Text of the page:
David Axelrod: This was no triumph for Trump (opinion)



But even as the final chapter was known from the start, it was essential that the story of Trump’s brazen acts be told.

It was the story of the months, not just the moment, of calculated incitement; of Trump’s cold-blooded indifference to the lives he put in jeopardy at the US Capitol on January 6, including, most shockingly, that of his faithful Vice President Mike Pence.

It was the story of a president, desperately trying to cling to power, weaponizing those he had radicalized to believe the election was being stolen from them and that it was their patriotic duty to prevent this.

He summoned them to Washington, DC, that day as Congress convened to make his defeat official. He revved them up with talk of losing their country. He filled them with martial rhetoric and sent them down Pennsylvania Avenue to “stop the steal.”

And he watched the horror he unleashed unfold on television, spurning pleas to call off the mob and send in reinforcements to buttress the badly outmanned Capitol Police. Seven people would die, including three police officers and one of Trump’s followers.

It was, in short, the story of a commander in chief who flouted his oath and plotted to undermine the most basic of democratic institutions, free and fair elections.

As in the House, a handful of Republicans senators had the courage to place country over tribe and vote to hold the former president accountable. They did so with eyes wide open. They had seen what happened to Wyoming Rep. Liz Cheney and nine other Republicans in the House who voted for impeachment. They put themselves at similar risk of primary challenges and, at a minimum, a lot of grief.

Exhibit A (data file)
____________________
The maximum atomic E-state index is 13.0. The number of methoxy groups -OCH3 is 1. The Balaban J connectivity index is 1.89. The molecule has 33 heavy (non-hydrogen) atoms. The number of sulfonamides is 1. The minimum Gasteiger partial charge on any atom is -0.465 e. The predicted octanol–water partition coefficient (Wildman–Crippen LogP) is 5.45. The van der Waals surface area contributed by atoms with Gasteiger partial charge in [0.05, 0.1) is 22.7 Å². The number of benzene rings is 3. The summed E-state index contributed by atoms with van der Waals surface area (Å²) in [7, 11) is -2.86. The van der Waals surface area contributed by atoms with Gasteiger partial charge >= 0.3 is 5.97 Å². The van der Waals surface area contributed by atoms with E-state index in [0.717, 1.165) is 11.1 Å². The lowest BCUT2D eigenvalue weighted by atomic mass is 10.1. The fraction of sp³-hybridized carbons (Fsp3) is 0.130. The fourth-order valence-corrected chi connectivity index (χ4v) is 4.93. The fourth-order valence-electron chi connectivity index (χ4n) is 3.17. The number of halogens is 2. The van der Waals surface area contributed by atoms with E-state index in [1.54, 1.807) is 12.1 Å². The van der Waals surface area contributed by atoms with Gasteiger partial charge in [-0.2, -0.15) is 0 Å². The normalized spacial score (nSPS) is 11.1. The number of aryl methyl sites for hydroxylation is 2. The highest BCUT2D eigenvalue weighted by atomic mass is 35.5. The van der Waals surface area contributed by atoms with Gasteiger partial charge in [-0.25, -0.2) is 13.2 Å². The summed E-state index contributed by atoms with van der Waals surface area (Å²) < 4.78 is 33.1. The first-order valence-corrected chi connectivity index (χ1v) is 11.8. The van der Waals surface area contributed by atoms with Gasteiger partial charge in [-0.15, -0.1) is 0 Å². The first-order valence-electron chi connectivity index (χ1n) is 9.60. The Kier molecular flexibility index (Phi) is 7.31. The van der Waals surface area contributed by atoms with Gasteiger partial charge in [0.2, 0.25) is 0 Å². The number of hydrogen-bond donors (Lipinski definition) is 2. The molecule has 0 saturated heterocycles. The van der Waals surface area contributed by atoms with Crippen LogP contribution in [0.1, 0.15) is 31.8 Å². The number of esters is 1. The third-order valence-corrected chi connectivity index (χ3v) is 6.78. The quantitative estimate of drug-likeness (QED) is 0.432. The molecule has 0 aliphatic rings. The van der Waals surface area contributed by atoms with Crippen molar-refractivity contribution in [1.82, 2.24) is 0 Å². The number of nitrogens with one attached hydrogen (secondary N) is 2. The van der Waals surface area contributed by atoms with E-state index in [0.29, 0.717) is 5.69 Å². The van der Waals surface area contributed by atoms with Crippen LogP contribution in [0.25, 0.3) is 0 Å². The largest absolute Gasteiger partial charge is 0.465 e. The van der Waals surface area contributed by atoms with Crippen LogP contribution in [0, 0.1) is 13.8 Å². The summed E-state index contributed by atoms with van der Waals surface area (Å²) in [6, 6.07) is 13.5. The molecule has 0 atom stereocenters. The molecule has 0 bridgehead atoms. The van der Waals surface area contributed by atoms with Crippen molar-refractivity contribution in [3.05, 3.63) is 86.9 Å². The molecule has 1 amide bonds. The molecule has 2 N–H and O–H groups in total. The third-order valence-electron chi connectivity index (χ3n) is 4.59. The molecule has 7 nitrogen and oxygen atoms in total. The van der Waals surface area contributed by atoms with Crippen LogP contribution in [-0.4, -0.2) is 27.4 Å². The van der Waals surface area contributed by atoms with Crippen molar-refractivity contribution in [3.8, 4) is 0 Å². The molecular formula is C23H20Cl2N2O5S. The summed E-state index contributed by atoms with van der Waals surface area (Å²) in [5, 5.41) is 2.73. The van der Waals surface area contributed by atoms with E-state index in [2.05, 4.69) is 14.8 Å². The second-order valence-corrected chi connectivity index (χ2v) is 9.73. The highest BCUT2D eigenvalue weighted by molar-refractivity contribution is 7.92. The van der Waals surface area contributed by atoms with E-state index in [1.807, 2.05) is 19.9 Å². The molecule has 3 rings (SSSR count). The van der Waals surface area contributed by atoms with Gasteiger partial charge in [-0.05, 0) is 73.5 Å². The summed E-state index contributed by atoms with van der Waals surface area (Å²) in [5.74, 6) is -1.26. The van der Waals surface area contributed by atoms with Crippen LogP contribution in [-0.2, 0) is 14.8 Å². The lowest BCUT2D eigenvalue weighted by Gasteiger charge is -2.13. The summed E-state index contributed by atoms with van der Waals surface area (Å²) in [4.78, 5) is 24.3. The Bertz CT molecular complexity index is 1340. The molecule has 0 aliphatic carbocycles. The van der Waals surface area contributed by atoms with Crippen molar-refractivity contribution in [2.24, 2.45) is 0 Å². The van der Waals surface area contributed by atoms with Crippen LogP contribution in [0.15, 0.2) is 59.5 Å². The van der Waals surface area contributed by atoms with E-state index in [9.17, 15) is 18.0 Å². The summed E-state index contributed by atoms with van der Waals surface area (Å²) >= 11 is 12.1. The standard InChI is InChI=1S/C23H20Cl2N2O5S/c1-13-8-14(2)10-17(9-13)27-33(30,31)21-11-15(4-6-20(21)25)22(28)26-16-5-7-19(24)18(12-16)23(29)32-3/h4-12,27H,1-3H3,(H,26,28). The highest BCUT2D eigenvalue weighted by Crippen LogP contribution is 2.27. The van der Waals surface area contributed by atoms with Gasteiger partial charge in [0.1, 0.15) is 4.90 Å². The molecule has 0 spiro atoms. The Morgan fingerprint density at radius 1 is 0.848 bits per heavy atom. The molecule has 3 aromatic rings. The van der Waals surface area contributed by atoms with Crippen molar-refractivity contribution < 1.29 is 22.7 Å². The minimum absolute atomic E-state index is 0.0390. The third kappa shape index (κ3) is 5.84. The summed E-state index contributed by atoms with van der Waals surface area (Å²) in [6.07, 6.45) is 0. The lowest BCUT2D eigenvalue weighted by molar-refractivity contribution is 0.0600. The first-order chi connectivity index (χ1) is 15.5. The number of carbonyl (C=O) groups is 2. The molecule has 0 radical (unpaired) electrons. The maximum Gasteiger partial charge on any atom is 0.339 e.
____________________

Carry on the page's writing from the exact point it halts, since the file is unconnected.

The rest of the Republicans fell in line as expected. They knew that the brooding, defeated president was watching and taking names, just as he was on January 6 — ready to unleash the fury of his still-loyal base on anyone who dared to step out of line.

His lawyers, who fumbled their way through the early part of the trial, concluded their arguments by channeling Trump himself with blatant lies, partisan attacks and pretensions that his actions were “totally appropriate.”

It was a crazy stew of red meat for the base and red herrings about rules and procedures. They questioned the constitutionality of impeaching a former president. They argued his First Amendment right to inflame the crowd. They did everything but defend his actions.

And it was more than enough for a majority of Republican senators, some of whom declared their position long before the opening gavel fell.

But this was far from a triumph for Trump.

Though he avoided sanction, the trial imposed a more enduring penalty on him by laying bare for the world and history his craven role in orchestrating the seditious mayhem at the Capitol.

In a few riveting days, the House managers shined a light on Trump’s central role in the tragic events of January 6, relying heavily on his own incendiary words over months, not just on that day. Ironically, Trump was betrayed by his favorite tools, Twitter and video.

And so Trump goes down in history as the only president to have been impeached twice, with both cases involving nefarious schemes. The first was his attempt in 2019 to enlist the president of Ukraine to open an investigation to smear Joe Biden, the Democratic opponent Trump rightly feared. The second was his monthslong stratagem to improperly overturn Biden’s victory through flagrantly false claims about the integrity of the election that culminated in the January 6 insurrection.

By escaping conviction Saturday, he also avoided official disqualification from holding public office in the future. But the story laid out in the trial — which was powerful and convincing — will disqualify him in the eyes of a majority of Americans.

He was spared today. But this trial has ensured that Donald Trump won’t escape the verdict of history.



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